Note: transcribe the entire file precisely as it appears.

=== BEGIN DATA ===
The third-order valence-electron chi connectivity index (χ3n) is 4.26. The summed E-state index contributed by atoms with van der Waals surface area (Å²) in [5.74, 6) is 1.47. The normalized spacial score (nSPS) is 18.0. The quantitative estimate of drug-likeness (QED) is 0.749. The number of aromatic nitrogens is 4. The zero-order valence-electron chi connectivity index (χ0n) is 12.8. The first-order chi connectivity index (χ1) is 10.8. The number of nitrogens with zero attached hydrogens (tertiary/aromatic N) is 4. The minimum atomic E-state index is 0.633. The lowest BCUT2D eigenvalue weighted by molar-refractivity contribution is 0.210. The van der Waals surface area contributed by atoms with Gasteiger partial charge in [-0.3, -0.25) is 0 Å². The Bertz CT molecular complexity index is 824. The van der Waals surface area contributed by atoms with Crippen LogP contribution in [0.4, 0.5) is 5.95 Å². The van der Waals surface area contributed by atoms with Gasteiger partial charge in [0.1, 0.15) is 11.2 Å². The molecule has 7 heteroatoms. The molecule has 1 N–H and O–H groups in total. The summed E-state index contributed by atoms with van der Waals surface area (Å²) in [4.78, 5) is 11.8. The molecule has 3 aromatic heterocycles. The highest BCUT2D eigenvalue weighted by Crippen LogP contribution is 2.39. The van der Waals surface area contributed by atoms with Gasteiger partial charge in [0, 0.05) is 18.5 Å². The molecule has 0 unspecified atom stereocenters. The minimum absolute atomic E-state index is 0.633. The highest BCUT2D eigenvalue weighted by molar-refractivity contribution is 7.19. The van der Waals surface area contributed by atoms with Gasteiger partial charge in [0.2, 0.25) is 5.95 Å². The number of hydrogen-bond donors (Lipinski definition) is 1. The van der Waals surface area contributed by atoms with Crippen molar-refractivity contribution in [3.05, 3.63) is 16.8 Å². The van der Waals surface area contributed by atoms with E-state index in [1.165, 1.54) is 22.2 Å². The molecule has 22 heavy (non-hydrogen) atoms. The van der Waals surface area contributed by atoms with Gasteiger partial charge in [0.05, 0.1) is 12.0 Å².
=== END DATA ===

The third-order valence-electron chi connectivity index (χ3n) is 4.26. The summed E-state index contributed by atoms with van der Waals surface area (Å²) in [5.74, 6) is 1.47. The normalized spacial score (nSPS) is 18.0. The quantitative estimate of drug-likeness (QED) is 0.749. The number of aromatic nitrogens is 4. The zero-order valence-electron chi connectivity index (χ0n) is 12.8. The first-order chi connectivity index (χ1) is 10.8. The number of nitrogens with zero attached hydrogens (tertiary/aromatic N) is 4. The minimum atomic E-state index is 0.633. The lowest BCUT2D eigenvalue weighted by molar-refractivity contribution is 0.210. The van der Waals surface area contributed by atoms with Gasteiger partial charge in [-0.3, -0.25) is 0 Å². The Bertz CT molecular complexity index is 824. The van der Waals surface area contributed by atoms with Crippen LogP contribution in [0.4, 0.5) is 5.95 Å². The van der Waals surface area contributed by atoms with Gasteiger partial charge in [0.1, 0.15) is 11.2 Å². The molecule has 7 heteroatoms. The molecule has 1 N–H and O–H groups in total. The summed E-state index contributed by atoms with van der Waals surface area (Å²) in [4.78, 5) is 11.8. The molecule has 3 aromatic heterocycles. The highest BCUT2D eigenvalue weighted by Crippen LogP contribution is 2.39. The van der Waals surface area contributed by atoms with Gasteiger partial charge in [0, 0.05) is 18.5 Å². The molecule has 0 unspecified atom stereocenters. The minimum absolute atomic E-state index is 0.633. The highest BCUT2D eigenvalue weighted by molar-refractivity contribution is 7.19. The van der Waals surface area contributed by atoms with Gasteiger partial charge in [0.2, 0.25) is 5.95 Å². The number of hydrogen-bond donors (Lipinski definition) is 1. The van der Waals surface area contributed by atoms with Crippen molar-refractivity contribution in [3.05, 3.63) is 16.8 Å². The van der Waals surface area contributed by atoms with E-state index in [1.165, 1.54) is 22.2 Å². The molecule has 22 heavy (non-hydrogen) atoms. The van der Waals surface area contributed by atoms with Gasteiger partial charge in [0.05, 0.1) is 12.0 Å².